6 Steps For Effective Gun Cleaning


These are the 6 most critical steps to gun cleaning:

Step 1. Gun Cleaning

ALWAYS make sure the gun is unloaded and pointed in a safe direction!

Step 2. Gun Cleaning

Carefully take gun apart, making sure to keep track of all parts. Please reference your owners manual for detailed instructions on how to disassemble weapon. For most over/unders, when the action is closed, you remove the forestock (wooden part where your front hand goes underneath the barrel) by pulling down on the lever on the forestock. With the forestock off, you open the action of the gun and pull up and forward on the barrels (be careful not to let the barrels fall off the gun and to the ground once the action is open). You now have three distinct pieces, the receiver (stock and trigger assembly), the barrels, and the forestock. (Also, reference our gun cleaning video to follow along visually).



Step 3. Gun Cleaning

Clean your weapon with a solvent (such as Hoppe’s #9). Inside the barrels, use a bore brush or a rod with a patch with solvent applied to the patch. (preferable pushing from the breach to the front of barrels (the same direction the shot/slug travels). Then use a clean dry patch and push that patch through the barrels. Continue this alternating process using clean patches (first with solvent and then without) until the patches no longer come out dirty. Use a toothbrush with solvent to clean other metal parts of gun to remove accumulated residue/deposits/”gunk”.

Step 4. Gun Cleaning

Remove any remaining solvent from surfaces. Wipe down the firearm and all the parts to remove any residual solvent (which if left on metal can be harmful).


Step 5. Gun Cleaning

Wipe down metal parts with light coat of oil/lubricant/rust inhibitor. To protect the firearm and help it function properly, wipe down metal parts with a light coat of gun oil or lubricant such as silicone or RemLube by Remington. Use the lubricant/oil sparingly. A little goes a long way. If the storing the gun, try not to leave fingerprints on it. While the fingerprints will likely not do anything to effect the function of the gun, they can be unsightly and the oils on your skin may mar the finish of the metal.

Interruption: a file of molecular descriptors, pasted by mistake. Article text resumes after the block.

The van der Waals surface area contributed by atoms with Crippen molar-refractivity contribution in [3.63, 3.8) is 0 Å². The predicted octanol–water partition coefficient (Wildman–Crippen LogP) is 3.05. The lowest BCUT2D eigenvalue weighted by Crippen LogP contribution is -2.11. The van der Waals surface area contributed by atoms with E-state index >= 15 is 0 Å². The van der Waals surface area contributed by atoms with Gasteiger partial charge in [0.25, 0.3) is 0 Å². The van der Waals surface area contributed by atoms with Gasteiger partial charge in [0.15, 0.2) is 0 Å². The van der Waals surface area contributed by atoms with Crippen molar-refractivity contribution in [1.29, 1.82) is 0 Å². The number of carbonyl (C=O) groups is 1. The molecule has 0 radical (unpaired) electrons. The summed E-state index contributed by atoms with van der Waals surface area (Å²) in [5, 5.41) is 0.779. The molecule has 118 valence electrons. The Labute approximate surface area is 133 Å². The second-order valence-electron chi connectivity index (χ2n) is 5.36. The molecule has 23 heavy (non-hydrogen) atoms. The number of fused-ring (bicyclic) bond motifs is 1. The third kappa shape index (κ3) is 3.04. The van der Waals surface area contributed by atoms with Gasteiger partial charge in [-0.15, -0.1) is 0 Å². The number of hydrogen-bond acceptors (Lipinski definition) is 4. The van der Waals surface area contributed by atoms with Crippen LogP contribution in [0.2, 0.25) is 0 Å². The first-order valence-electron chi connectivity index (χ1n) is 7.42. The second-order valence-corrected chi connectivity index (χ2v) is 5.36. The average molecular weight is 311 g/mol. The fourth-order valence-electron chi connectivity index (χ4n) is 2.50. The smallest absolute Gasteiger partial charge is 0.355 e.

Step 6. Gun Cleaning

Reassemble weapon and verify that it is functioning properly. Holding the receiver horizontal and with the barrels at a 45 degree angle to the ground, slide the barrels down onto/into the receiver until the “hook” at the bottom of the barrel(s) catches in the receiver. Lift up on the front of the barrels until they lock into place. Now reattach the forestock. With the small latch on the forestock open, slide the forestock into place and smoothly close the latch. Then open the breach of the gun and close it again to ensure reassembly was done correctly. All parts should move smoothly without any excess liquids/oils/etc visible on any part(s) of the gun. Do NOT use undue force on the weapon. Chances are if you have to use much (if any) muscle, you are doing something incorrectly.